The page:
April 23, 2013
The apostle Paul is said to have been converted on the road to Damascus, while some Christians from the town of Maaloula can still speak Aramaic, the language of Jesus.
Near the northern city of Aleppo is the Church of St Simeon Stylites, who spent decades on top of a stone pillar to demonstrate his faith, while in the mountains west of Homs is the castle of Krak des Chevaliers, which was a fortress for the Knights Hospitaller during the Crusades.
Christians are believed to have constituted about 30% of the Syrian population as recently as the 1920s. Today, they make up about 10% of Syria’s 22 million people.
Sunni Muslims meanwhile make up some 70% of the population and about 12% are Alawites, members of a heterodox Shia sect to which President Bashar al-Assad belongs. There are smaller numbers of Druze and other sects.
The vast majority of Syrian Christians belong to Eastern denominations. The largest and oldest is the Greek Orthodox Church, which has about 503,000 members. The Armenian Apostolic Church has between 112,000 and 160,000, and the Syrian Orthodox Church about 89,000.
Among the Uniate Churches, which are in communion with Rome, the largest is the Melkite Greek Catholic Church, with between 118,000 and 240,000 members. It is followed by the Syriac Maronite Church of Antioch, which has between 28,000 and 60,000, the Armenian Catholic Church, the Syrian Catholic Church and the Chaldean Catholic Church.
The Assyrian Church of the East has about 46,000 followers.
Despite their minority status, Christians have long been among Syria’s elite. They have been represented in many of the political groups which have vied for control of the country, including the secular Arab nationalist and socialist movements which eventually came to the fore.
The founder of the Baath Party, which has ruled Syria since 1963, was a Christian, and Christians rose to senior positions in the party, government and security forces, although they are generally not seen to have any real power compared with their Alawite and Sunni colleagues.
Although, like other Syrians, they had very limited civil and political freedoms, Christians are believed to have valued the rights and protection accorded to minorities by Hafez al-Assad, who was president between 1971 and 2000, and by his son Bashar.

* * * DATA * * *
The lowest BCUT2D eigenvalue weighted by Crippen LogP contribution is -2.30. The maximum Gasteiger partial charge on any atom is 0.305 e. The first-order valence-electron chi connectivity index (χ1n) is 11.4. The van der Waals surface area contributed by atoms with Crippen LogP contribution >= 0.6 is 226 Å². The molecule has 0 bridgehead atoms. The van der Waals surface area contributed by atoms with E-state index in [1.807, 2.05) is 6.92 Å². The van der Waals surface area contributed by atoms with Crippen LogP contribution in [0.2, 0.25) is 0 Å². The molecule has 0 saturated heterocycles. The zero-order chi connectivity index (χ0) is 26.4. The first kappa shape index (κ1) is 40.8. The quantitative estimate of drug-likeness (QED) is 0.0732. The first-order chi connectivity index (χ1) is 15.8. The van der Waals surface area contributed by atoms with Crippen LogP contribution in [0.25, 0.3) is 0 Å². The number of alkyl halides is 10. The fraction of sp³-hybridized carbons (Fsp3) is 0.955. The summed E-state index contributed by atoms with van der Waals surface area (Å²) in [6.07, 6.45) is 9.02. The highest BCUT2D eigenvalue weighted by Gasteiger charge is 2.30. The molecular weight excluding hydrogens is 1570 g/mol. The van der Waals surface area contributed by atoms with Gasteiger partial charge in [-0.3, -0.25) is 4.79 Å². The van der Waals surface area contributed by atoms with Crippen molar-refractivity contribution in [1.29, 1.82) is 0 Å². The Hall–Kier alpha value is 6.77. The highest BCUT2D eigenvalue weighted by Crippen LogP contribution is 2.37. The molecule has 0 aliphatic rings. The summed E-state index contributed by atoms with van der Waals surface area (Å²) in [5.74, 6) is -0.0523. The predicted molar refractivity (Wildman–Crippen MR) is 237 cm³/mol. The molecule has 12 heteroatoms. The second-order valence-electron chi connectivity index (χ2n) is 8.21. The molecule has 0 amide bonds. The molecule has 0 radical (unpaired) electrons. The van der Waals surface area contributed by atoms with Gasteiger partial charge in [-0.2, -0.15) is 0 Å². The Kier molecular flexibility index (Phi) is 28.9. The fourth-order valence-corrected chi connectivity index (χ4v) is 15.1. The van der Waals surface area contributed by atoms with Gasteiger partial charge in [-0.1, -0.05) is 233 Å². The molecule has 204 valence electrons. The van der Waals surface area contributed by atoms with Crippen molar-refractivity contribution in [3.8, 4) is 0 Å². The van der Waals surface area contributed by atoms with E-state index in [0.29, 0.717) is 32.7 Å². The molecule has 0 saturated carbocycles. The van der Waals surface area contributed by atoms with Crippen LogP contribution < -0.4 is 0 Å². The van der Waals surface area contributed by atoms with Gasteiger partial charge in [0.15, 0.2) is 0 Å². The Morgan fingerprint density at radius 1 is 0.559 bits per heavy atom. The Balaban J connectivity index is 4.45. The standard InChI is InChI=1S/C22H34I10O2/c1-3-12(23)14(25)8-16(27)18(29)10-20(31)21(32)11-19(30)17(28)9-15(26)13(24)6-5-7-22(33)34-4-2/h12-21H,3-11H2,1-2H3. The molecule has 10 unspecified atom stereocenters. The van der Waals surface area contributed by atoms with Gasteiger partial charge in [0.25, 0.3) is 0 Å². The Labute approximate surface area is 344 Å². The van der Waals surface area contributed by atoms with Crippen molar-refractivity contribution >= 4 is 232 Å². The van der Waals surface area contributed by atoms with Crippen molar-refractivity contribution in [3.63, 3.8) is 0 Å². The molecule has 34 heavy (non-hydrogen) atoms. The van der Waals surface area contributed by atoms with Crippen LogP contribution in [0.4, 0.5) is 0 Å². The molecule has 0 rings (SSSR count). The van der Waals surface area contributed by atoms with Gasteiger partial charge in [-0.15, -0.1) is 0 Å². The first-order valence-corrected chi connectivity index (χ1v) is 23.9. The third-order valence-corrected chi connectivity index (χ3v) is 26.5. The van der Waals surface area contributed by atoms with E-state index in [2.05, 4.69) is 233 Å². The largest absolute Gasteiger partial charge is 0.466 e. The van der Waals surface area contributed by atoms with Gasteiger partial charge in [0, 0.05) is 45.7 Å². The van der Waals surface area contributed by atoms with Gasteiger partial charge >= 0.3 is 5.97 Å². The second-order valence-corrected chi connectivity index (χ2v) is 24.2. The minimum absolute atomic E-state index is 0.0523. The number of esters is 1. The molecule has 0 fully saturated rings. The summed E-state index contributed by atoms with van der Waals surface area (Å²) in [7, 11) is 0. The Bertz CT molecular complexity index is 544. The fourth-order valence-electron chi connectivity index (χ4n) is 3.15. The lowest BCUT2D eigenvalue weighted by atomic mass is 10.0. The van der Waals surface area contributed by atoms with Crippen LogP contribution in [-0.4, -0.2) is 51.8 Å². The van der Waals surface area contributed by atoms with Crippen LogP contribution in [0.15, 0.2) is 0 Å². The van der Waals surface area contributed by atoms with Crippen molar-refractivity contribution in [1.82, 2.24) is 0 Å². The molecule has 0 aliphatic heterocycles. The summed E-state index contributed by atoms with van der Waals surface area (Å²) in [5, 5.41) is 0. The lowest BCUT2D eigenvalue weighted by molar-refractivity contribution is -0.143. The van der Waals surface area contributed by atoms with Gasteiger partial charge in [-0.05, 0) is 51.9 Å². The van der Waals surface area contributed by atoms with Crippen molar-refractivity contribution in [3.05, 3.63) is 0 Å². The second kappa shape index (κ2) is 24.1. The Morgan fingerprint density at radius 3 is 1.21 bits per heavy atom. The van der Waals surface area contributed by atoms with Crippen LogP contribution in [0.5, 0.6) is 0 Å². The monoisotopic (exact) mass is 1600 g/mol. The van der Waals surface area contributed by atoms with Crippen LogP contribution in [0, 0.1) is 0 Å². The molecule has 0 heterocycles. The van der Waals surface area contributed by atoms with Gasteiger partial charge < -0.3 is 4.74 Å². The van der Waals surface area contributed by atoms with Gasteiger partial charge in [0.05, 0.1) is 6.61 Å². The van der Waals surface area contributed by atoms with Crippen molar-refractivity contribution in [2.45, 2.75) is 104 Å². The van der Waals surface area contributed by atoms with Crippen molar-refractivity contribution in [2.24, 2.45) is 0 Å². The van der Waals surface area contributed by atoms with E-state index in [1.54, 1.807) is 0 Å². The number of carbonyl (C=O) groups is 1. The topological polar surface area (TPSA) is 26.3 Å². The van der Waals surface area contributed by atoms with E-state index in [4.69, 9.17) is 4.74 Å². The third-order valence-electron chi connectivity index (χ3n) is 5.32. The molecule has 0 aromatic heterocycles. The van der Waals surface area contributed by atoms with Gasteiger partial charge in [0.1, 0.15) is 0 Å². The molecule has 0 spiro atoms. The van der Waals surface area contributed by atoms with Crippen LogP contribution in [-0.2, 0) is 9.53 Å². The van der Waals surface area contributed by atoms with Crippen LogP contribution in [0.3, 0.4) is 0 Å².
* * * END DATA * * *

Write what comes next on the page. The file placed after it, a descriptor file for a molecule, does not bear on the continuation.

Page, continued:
A large proportion of the country’s Sunnis also tolerated or supported the Assads, whom they saw as guarantors of stability.
When pro-democracy protests erupted in Syria in March 2011, many Christians were cautious and tried to avoid taking sides. However, as the government crackdown intensified and opposition supporters took up arms, they were gradually drawn into the conflict.
Hundreds of thousands of Christians have been displaced by the fighting or left the country in the past two years. Melkite Greek Catholic Patriarch Gregorios III Laham recently said more than 1,000 Christians had been killed, “entire villages… cleared of their Christian inhabitants”, and more than 40 churches and Christian centres damaged or destroyed.
This has led some Christians to express support for President Assad, particularly as sectarian violence has increased and jihadist militant groups calling for an Islamic state in Syria have grown in strength.
Many fear that if President Assad is overthrown, Christians will be targeted and communities destroyed as many were in Iraq after the US-led invasion in 2003. They have also been concerned by the coming to power of Islamist parties in post-revolutionary Egypt and Tunisia.
Some communities are reported to have taken up offers from the government to arm groups of youths, called “popular committees”, to defend themselves from rebel attacks.
Other Christians are believed to be assisting the opposition. Many are active in political groups such as the Syrian National Council, whose leader, the veteran communist George Sabra, is from a Christian family. The Local Co-ordination Committees, an opposition activist network, also includes Christians.
Christian opposition activists have accused the government of stoking sectarian tensions, including by using Alawite-led security forces and Alawite militiamen to target Sunni civilians, and overplaying the threat posed by the rebels to Syria’s minorities.
‘Die or leave’
On 22 April 2013, two senior clerics became caught up in the war.
Bishop Yohanna Ibrahim, head of the Syrian Orthodox Church in Aleppo, and Bishop Boulos Yaziji, head of the Greek Orthodox Church there, were kidnapped by gunmen while they were on what was described as a humanitarian trip.
“There is no persecution of Christians and there is no single plan to kill Christians. Everyone respects Christians,” he insisted. “Bullets are random and not targeting the Christians because they are Christians.”
But on 15 April, Patriarch Gregorios had warned in a statement sent to a Catholic charity: “There is no safe place left in Syria.”
“The whole of Syria has become a battlefield… Every aspect of democracy, human rights, freedom, secularism and citizenship is lost from view and no-one cares.
“The future of Christians in Syria is threatened not by Muslims but by… chaos… and the infiltration of uncontrollable fanatical, fundamentalist groups,” he added.
Patriarch Gregorios said the threat to Christianity in Syria had wider implications for the religion’s future in the Middle East because the country had for decades provided a refuge for Christians from neighbouring Lebanon, Iraq and elsewhere.
His comments echoed those by another Damascus-based prelate, Maronite Archbishop Samir Nassar, who said Christians in Syria had to “choose between two bitter chalices: to die or leave”.